Eurostar bids for East Coast Main Line franchise
Eurostar is bidding to run a newly-privatised East Coast Main Line.
The firm which runs high-speed trains through the Channel Tunnel is to launch a joint bid with French company Keolis to work the London to Scotland route.
It has been run by the government since 2009, when National Express handed back the franchise mid-term.
Labour and trades unions have opposed returning the line to private control, arguing that it provides value for taxpayers.
Eurostar would take a minority share in the Keolis-Eurostar consortium.
Keolis, which is majority-owned by French rail company SNCF, already has a share in four UK franchises - Southern, Southeastern, London Midland and TransPennine Express, which it operates through joint ventures with British companies.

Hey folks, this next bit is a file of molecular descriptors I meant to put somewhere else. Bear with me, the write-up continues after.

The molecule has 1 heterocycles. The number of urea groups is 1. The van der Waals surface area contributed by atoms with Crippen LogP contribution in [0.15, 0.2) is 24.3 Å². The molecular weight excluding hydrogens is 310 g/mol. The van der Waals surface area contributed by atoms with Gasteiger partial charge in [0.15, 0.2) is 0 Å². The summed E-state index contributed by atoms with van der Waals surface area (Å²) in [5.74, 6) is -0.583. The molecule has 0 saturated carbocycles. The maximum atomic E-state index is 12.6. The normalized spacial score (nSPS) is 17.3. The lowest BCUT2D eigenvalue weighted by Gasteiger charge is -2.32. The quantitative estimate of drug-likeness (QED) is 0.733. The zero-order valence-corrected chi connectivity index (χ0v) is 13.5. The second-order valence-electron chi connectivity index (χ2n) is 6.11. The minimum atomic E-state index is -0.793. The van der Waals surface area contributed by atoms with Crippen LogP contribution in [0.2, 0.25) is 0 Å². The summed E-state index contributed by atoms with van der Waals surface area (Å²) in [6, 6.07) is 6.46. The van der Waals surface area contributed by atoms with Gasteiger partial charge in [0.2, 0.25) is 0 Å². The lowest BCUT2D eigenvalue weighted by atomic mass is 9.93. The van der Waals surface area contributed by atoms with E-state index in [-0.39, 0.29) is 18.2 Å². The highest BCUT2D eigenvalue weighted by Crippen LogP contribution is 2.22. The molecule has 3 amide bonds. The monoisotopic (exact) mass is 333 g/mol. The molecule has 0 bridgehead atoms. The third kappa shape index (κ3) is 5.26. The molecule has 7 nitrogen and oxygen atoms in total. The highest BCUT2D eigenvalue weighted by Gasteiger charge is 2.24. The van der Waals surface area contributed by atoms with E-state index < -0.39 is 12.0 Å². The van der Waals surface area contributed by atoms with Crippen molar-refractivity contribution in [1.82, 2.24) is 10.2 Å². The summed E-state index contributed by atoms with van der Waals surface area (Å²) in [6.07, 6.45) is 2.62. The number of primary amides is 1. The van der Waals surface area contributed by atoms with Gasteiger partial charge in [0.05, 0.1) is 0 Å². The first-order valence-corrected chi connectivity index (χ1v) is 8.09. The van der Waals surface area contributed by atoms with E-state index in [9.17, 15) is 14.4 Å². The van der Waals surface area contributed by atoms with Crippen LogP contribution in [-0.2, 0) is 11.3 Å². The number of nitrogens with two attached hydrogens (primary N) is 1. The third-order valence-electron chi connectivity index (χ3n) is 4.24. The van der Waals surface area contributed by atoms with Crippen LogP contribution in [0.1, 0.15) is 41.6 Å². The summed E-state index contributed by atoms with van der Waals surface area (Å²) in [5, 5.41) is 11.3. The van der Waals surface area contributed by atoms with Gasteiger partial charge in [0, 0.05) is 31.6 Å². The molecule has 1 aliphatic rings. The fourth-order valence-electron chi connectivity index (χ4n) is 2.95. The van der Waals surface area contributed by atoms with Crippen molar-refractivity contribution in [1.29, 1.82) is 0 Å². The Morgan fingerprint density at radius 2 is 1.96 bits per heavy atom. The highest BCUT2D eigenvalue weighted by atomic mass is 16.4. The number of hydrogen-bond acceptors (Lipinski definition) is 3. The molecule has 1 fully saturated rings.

'Force for good'
Its UK chief executive Alistair Gordon said: "I believe that our ability to draw upon an international track record of delivering complex long-distance services, coupled with Eurostar's reputation for customer excellence, is a unique proposition."
Eurostar chief executive Nicolas Petrovic said: "The East Coast franchise is a vital economic artery and a key route for both business and leisure passengers which represents an exciting opportunity for future growth and investment."
The successful bidder is expected to be announced in October 2014, with the service running from February 2015.
Announcing the tendering process in March, Transport Secretary Patrick McLoughlin said franchising was a "force for good in the story of Britain's railways".
The line runs from London to Edinburgh via stations including Peterborough, York, Newcastle and Berwick-upon-Tweed, with a major branch to Leeds. A few trains continue from Edinburgh to Glasgow, Aberdeen and Inverness.
The Department for Transport said it expects to issue an invitation to tender in February 2014, after which bidding can formally begin.